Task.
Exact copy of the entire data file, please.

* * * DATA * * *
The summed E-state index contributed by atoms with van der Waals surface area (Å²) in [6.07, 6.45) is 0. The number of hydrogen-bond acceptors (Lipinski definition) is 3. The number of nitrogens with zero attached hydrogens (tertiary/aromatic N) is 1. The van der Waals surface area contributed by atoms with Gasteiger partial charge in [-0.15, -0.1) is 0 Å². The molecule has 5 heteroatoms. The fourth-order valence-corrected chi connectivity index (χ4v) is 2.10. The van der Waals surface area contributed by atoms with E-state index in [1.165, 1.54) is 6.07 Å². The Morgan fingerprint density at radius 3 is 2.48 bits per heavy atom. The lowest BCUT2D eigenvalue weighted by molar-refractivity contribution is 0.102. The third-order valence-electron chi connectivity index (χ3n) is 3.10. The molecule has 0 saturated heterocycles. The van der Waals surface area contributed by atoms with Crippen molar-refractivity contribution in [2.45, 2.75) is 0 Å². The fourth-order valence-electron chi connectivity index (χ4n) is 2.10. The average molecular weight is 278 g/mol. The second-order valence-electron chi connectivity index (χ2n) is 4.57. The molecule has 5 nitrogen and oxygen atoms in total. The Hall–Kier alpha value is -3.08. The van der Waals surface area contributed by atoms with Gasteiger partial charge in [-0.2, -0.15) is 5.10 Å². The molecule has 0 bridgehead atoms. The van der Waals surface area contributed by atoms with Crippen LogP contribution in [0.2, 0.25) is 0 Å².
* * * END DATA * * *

The summed E-state index contributed by atoms with van der Waals surface area (Å²) in [6.07, 6.45) is 0. The number of hydrogen-bond acceptors (Lipinski definition) is 3. The number of nitrogens with zero attached hydrogens (tertiary/aromatic N) is 1. The van der Waals surface area contributed by atoms with Gasteiger partial charge in [-0.15, -0.1) is 0 Å². The molecule has 5 heteroatoms. The fourth-order valence-corrected chi connectivity index (χ4v) is 2.10. The van der Waals surface area contributed by atoms with E-state index in [1.165, 1.54) is 6.07 Å². The Morgan fingerprint density at radius 3 is 2.48 bits per heavy atom. The lowest BCUT2D eigenvalue weighted by molar-refractivity contribution is 0.102. The third-order valence-electron chi connectivity index (χ3n) is 3.10. The molecule has 0 saturated heterocycles. The van der Waals surface area contributed by atoms with Crippen molar-refractivity contribution in [2.45, 2.75) is 0 Å². The fourth-order valence-electron chi connectivity index (χ4n) is 2.10. The average molecular weight is 278 g/mol. The second-order valence-electron chi connectivity index (χ2n) is 4.57. The molecule has 5 nitrogen and oxygen atoms in total. The Hall–Kier alpha value is -3.08. The van der Waals surface area contributed by atoms with Gasteiger partial charge in [-0.2, -0.15) is 5.10 Å². The molecule has 0 bridgehead atoms. The van der Waals surface area contributed by atoms with Crippen LogP contribution in [0.2, 0.25) is 0 Å².